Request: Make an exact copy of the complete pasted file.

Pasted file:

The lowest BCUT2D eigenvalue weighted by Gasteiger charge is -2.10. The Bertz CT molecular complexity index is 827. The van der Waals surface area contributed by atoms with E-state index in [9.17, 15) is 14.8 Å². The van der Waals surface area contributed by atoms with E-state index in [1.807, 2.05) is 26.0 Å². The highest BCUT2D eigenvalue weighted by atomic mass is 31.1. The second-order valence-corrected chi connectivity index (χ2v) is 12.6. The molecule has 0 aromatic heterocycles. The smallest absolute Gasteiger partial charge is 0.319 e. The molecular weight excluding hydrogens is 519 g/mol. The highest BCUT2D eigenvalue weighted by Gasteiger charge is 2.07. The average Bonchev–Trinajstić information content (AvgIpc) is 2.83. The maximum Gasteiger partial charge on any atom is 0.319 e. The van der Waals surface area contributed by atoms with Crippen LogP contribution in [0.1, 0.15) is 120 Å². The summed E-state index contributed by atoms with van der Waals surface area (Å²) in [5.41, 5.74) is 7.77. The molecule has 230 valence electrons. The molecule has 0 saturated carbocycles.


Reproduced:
The lowest BCUT2D eigenvalue weighted by Gasteiger charge is -2.10. The Bertz CT molecular complexity index is 827. The van der Waals surface area contributed by atoms with E-state index in [9.17, 15) is 14.8 Å². The van der Waals surface area contributed by atoms with E-state index in [1.807, 2.05) is 26.0 Å². The highest BCUT2D eigenvalue weighted by atomic mass is 31.1. The second-order valence-corrected chi connectivity index (χ2v) is 12.6. The molecule has 0 aromatic heterocycles. The smallest absolute Gasteiger partial charge is 0.319 e. The molecular weight excluding hydrogens is 519 g/mol. The highest BCUT2D eigenvalue weighted by Gasteiger charge is 2.07. The average Bonchev–Trinajstić information content (AvgIpc) is 2.83. The maximum Gasteiger partial charge on any atom is 0.319 e. The van der Waals surface area contributed by atoms with Crippen LogP contribution in [0.1, 0.15) is 120 Å². The summed E-state index contributed by atoms with van der Waals surface area (Å²) in [5.41, 5.74) is 7.77. The molecule has 230 valence electrons. The molecule has 0 saturated carbocycles.